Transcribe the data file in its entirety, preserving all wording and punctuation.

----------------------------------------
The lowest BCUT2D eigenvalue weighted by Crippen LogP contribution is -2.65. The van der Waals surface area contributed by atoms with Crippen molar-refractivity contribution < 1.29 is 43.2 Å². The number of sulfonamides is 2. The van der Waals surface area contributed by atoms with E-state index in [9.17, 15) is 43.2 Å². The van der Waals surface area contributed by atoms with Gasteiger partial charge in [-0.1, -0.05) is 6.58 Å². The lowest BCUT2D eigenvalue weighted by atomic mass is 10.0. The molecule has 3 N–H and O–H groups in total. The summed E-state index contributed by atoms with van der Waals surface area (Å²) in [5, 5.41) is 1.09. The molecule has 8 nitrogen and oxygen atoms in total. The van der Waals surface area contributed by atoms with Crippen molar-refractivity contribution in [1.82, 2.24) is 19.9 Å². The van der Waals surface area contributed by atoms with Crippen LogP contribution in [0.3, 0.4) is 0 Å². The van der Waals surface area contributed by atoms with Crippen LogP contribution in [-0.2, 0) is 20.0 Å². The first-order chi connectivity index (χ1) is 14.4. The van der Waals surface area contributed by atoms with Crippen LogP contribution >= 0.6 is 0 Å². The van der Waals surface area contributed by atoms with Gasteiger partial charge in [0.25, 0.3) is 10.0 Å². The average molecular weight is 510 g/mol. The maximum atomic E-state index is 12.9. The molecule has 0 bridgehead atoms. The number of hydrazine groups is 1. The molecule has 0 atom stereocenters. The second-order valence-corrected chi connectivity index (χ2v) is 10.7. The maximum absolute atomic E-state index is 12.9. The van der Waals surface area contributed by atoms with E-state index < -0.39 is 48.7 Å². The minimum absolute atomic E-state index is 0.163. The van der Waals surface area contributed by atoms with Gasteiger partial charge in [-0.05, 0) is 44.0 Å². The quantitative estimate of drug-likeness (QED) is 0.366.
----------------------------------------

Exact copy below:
The lowest BCUT2D eigenvalue weighted by Crippen LogP contribution is -2.65. The van der Waals surface area contributed by atoms with Crippen molar-refractivity contribution < 1.29 is 43.2 Å². The number of sulfonamides is 2. The van der Waals surface area contributed by atoms with E-state index in [9.17, 15) is 43.2 Å². The van der Waals surface area contributed by atoms with Gasteiger partial charge in [-0.1, -0.05) is 6.58 Å². The lowest BCUT2D eigenvalue weighted by atomic mass is 10.0. The molecule has 3 N–H and O–H groups in total. The summed E-state index contributed by atoms with van der Waals surface area (Å²) in [5, 5.41) is 1.09. The molecule has 8 nitrogen and oxygen atoms in total. The van der Waals surface area contributed by atoms with Crippen molar-refractivity contribution in [1.82, 2.24) is 19.9 Å². The van der Waals surface area contributed by atoms with Crippen LogP contribution in [0.3, 0.4) is 0 Å². The van der Waals surface area contributed by atoms with Crippen LogP contribution in [-0.2, 0) is 20.0 Å². The first-order chi connectivity index (χ1) is 14.4. The van der Waals surface area contributed by atoms with Crippen LogP contribution >= 0.6 is 0 Å². The van der Waals surface area contributed by atoms with Gasteiger partial charge in [0.25, 0.3) is 10.0 Å². The average molecular weight is 510 g/mol. The maximum atomic E-state index is 12.9. The molecule has 0 bridgehead atoms. The number of hydrazine groups is 1. The molecule has 0 atom stereocenters. The second-order valence-corrected chi connectivity index (χ2v) is 10.7. The maximum absolute atomic E-state index is 12.9. The van der Waals surface area contributed by atoms with E-state index < -0.39 is 48.7 Å². The minimum absolute atomic E-state index is 0.163. The van der Waals surface area contributed by atoms with Gasteiger partial charge in [-0.05, 0) is 44.0 Å². The quantitative estimate of drug-likeness (QED) is 0.366.